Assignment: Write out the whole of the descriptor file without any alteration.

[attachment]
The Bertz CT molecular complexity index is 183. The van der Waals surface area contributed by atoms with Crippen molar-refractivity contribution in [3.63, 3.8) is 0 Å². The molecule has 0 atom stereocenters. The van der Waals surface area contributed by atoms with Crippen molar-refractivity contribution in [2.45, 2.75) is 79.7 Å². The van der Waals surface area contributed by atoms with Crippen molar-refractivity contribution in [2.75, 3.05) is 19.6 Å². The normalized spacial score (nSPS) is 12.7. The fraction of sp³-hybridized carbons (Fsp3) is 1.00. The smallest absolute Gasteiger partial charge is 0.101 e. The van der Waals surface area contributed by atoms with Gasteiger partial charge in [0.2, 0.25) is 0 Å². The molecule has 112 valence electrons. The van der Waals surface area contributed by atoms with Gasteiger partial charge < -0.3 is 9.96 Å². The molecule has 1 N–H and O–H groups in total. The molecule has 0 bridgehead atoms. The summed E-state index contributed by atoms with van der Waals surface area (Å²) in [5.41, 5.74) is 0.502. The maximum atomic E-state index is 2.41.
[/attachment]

The Bertz CT molecular complexity index is 183. The van der Waals surface area contributed by atoms with Crippen molar-refractivity contribution in [3.63, 3.8) is 0 Å². The molecule has 0 atom stereocenters. The van der Waals surface area contributed by atoms with Crippen molar-refractivity contribution in [2.45, 2.75) is 79.7 Å². The van der Waals surface area contributed by atoms with Crippen molar-refractivity contribution in [2.75, 3.05) is 19.6 Å². The normalized spacial score (nSPS) is 12.7. The fraction of sp³-hybridized carbons (Fsp3) is 1.00. The smallest absolute Gasteiger partial charge is 0.101 e. The van der Waals surface area contributed by atoms with Gasteiger partial charge in [0.2, 0.25) is 0 Å². The molecule has 112 valence electrons. The van der Waals surface area contributed by atoms with Gasteiger partial charge < -0.3 is 9.96 Å². The molecule has 1 N–H and O–H groups in total. The molecule has 0 bridgehead atoms. The summed E-state index contributed by atoms with van der Waals surface area (Å²) in [5.41, 5.74) is 0.502. The maximum atomic E-state index is 2.41.